The ninth tape in the ASR “Versus” split series is a disorienting voyage into the depths. On Side A Robert Turman (co-founder of NON and frequent collaborator with Aaron Dilloway) masterfully reassembles looped portions of Neon Depth. Robert creates a stark post-industrial nightmare with a bone chilling collision of siren and serenity. Side B is the original track that Robert used to construct “The Depth of Neon” with. “An Index of Right & Wrong” is an anxiety laden trip taken from a 2008 collab between John Ellitott (Outer Space) & David Russell (Collapsed Arc). Pro-dubbed cassettes graciously mastered by Wyatt Howland.
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“Flux” is the 1981 debut solo outing of Robert Turman, an American multi-instrumentalist and avant-garde composer. Until recently, Turman was perhaps best known for his contributions to the ballistic NON project with Boyd Rice, as well as other obscured U.S. industrial acts such as Z.O. Voider. In the summer of 1981 Turman decided he would take a drastic turn from the noisy/electronic/industrial work of his compatriots, and began work on what is now the classic “Flux” cassette. “Flux” was originally self-released in extremely limited numbers. Weary of the noisescapes of old, he set out to create long-form minimalism utilizing kalimba, piano, “Mini-Pops Jr.” drum machine, and tape loops to create a complex bed of interweaving micro-stasis’. The results of these new experiments were as beautiful as they were perplexing.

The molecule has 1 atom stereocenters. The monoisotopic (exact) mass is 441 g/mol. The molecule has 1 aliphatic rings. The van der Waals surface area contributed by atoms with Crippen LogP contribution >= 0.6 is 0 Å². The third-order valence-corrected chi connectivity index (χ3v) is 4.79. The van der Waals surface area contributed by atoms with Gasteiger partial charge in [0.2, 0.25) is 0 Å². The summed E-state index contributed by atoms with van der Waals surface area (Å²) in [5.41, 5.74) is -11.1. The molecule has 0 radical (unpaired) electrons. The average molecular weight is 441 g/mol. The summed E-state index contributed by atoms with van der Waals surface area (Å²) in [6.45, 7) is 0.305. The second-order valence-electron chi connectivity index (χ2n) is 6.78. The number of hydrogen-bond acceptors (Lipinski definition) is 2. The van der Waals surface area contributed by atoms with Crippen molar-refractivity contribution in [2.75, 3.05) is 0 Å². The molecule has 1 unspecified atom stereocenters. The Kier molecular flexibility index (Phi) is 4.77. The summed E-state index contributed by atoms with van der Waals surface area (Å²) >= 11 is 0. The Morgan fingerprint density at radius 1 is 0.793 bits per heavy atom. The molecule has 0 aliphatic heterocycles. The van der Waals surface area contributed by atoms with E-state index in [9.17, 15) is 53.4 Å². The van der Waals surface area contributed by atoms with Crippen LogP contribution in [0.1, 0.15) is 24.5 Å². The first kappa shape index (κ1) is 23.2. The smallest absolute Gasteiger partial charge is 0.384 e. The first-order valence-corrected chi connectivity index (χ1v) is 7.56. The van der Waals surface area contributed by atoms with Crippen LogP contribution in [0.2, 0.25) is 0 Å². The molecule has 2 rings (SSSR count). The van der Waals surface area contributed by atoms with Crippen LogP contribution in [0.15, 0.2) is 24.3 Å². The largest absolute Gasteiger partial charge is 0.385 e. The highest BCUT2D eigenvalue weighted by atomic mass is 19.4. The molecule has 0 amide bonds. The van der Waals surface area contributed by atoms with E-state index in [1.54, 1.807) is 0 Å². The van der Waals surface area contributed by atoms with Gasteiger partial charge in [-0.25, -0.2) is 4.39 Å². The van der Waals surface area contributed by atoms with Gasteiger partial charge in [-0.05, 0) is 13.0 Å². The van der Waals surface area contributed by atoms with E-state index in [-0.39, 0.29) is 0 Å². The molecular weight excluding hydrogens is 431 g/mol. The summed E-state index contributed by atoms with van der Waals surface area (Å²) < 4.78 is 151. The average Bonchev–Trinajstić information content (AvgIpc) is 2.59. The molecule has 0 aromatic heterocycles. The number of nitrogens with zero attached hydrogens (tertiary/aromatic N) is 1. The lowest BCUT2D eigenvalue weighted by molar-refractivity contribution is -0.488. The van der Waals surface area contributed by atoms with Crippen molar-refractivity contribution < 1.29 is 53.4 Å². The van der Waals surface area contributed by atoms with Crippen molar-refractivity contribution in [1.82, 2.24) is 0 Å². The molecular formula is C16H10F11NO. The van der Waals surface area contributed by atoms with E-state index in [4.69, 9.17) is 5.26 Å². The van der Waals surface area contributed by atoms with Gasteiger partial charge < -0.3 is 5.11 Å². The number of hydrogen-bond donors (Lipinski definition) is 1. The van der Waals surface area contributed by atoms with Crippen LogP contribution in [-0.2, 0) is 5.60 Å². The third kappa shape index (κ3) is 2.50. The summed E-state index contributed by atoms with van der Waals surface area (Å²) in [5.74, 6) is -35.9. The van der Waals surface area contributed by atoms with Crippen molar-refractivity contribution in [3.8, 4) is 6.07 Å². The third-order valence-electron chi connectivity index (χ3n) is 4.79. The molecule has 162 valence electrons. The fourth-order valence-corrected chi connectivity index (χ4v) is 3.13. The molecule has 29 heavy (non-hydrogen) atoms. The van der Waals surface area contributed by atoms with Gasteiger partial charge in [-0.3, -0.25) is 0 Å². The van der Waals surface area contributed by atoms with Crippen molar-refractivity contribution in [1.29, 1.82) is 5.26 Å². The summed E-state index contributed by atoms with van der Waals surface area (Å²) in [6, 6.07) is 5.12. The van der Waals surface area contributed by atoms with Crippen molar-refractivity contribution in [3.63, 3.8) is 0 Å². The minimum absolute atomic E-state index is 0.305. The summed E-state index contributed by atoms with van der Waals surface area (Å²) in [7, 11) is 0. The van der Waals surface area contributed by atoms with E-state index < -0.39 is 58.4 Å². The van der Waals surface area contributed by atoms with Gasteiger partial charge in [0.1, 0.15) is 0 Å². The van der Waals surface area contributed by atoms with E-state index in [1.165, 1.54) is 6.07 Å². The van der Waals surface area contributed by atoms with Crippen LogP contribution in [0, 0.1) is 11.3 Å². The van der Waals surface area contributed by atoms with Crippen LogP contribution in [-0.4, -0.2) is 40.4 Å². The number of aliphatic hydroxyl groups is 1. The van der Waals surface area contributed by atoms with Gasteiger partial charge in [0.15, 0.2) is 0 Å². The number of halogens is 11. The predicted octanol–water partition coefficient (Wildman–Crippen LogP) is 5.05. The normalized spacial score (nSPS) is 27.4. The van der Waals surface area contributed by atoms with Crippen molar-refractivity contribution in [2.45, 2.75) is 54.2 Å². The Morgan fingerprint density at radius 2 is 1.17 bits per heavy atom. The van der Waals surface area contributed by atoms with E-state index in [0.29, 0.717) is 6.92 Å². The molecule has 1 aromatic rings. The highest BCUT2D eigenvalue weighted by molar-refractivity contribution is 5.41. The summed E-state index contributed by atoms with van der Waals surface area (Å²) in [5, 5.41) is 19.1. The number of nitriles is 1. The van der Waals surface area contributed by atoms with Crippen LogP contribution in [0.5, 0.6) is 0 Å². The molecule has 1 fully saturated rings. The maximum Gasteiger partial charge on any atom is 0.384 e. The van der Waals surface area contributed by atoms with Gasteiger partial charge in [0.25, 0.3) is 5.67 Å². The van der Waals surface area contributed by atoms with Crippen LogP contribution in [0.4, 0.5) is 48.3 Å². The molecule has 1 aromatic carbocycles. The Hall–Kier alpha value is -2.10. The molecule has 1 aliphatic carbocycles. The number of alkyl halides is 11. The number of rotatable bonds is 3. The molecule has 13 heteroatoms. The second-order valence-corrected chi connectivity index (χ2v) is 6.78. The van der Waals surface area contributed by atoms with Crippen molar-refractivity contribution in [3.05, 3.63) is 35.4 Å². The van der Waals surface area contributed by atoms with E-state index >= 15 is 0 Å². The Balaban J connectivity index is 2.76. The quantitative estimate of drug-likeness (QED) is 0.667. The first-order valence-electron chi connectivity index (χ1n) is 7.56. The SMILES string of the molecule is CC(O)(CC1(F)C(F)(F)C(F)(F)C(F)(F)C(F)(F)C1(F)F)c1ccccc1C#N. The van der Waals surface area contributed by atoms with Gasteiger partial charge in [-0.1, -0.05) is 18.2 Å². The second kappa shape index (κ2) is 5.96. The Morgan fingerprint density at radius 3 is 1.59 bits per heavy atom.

A curious dusty fidelity carries these classic tracks across four sides of vinyl, including all of the original “Flux” content. These compositions glow with a sprawling, slow motion haze that’s light years ahead of its time. “Flux” reveals wide spectrums of sound from melancholic kalimba and percussion patterns to slowed down, syrupy Exotica. Turman had complex ideas in his mind yet only the simple technologies of the day were at hand. Hear the click of the stopping and starting Tascam 3340 open-reel tape machine as one hand presses the “record” and “play” buttons and the other plays piano phrases. While there are similarities in style to Classical Minimalism, Turman’s sound and vision is his own and is exclusive to his limited discography.